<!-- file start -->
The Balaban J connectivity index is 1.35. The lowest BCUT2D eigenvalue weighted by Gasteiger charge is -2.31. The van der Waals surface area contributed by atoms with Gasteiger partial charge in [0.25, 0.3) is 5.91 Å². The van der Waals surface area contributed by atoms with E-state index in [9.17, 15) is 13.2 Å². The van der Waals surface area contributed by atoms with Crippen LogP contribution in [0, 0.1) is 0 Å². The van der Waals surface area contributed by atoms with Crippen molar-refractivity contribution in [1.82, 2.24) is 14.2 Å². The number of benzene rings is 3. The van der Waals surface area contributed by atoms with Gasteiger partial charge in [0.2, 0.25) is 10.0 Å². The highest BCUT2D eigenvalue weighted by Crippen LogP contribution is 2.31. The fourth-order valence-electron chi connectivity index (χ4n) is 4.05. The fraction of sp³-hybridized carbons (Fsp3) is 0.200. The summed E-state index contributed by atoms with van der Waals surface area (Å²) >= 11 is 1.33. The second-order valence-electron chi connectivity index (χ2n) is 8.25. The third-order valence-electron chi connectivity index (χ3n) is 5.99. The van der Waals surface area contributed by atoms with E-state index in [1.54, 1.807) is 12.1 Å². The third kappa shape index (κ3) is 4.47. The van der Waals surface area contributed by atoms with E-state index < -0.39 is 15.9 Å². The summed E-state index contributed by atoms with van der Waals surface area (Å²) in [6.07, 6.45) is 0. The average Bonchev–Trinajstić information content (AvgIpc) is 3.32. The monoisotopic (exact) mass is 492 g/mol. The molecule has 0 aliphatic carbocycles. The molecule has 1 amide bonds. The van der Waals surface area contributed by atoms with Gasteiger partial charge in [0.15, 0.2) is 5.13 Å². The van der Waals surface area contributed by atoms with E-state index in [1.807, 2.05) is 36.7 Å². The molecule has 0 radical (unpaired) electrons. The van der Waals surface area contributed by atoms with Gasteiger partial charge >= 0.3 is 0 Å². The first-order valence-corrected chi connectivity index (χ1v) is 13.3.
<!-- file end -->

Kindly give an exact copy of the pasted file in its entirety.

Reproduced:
The Balaban J connectivity index is 1.35. The lowest BCUT2D eigenvalue weighted by Gasteiger charge is -2.31. The van der Waals surface area contributed by atoms with Gasteiger partial charge in [0.25, 0.3) is 5.91 Å². The van der Waals surface area contributed by atoms with E-state index in [9.17, 15) is 13.2 Å². The van der Waals surface area contributed by atoms with Crippen LogP contribution in [0, 0.1) is 0 Å². The van der Waals surface area contributed by atoms with Crippen molar-refractivity contribution in [1.82, 2.24) is 14.2 Å². The number of benzene rings is 3. The van der Waals surface area contributed by atoms with Gasteiger partial charge in [0.2, 0.25) is 10.0 Å². The highest BCUT2D eigenvalue weighted by Crippen LogP contribution is 2.31. The fourth-order valence-electron chi connectivity index (χ4n) is 4.05. The fraction of sp³-hybridized carbons (Fsp3) is 0.200. The summed E-state index contributed by atoms with van der Waals surface area (Å²) >= 11 is 1.33. The second-order valence-electron chi connectivity index (χ2n) is 8.25. The third-order valence-electron chi connectivity index (χ3n) is 5.99. The van der Waals surface area contributed by atoms with E-state index in [1.54, 1.807) is 12.1 Å². The third kappa shape index (κ3) is 4.47. The van der Waals surface area contributed by atoms with E-state index < -0.39 is 15.9 Å². The summed E-state index contributed by atoms with van der Waals surface area (Å²) in [6.07, 6.45) is 0. The average Bonchev–Trinajstić information content (AvgIpc) is 3.32. The monoisotopic (exact) mass is 492 g/mol. The molecule has 0 aliphatic carbocycles. The molecule has 1 amide bonds. The van der Waals surface area contributed by atoms with Gasteiger partial charge in [0.15, 0.2) is 5.13 Å². The van der Waals surface area contributed by atoms with E-state index in [1.807, 2.05) is 36.7 Å². The molecule has 0 radical (unpaired) electrons. The van der Waals surface area contributed by atoms with Gasteiger partial charge >= 0.3 is 0 Å². The first-order valence-corrected chi connectivity index (χ1v) is 13.3.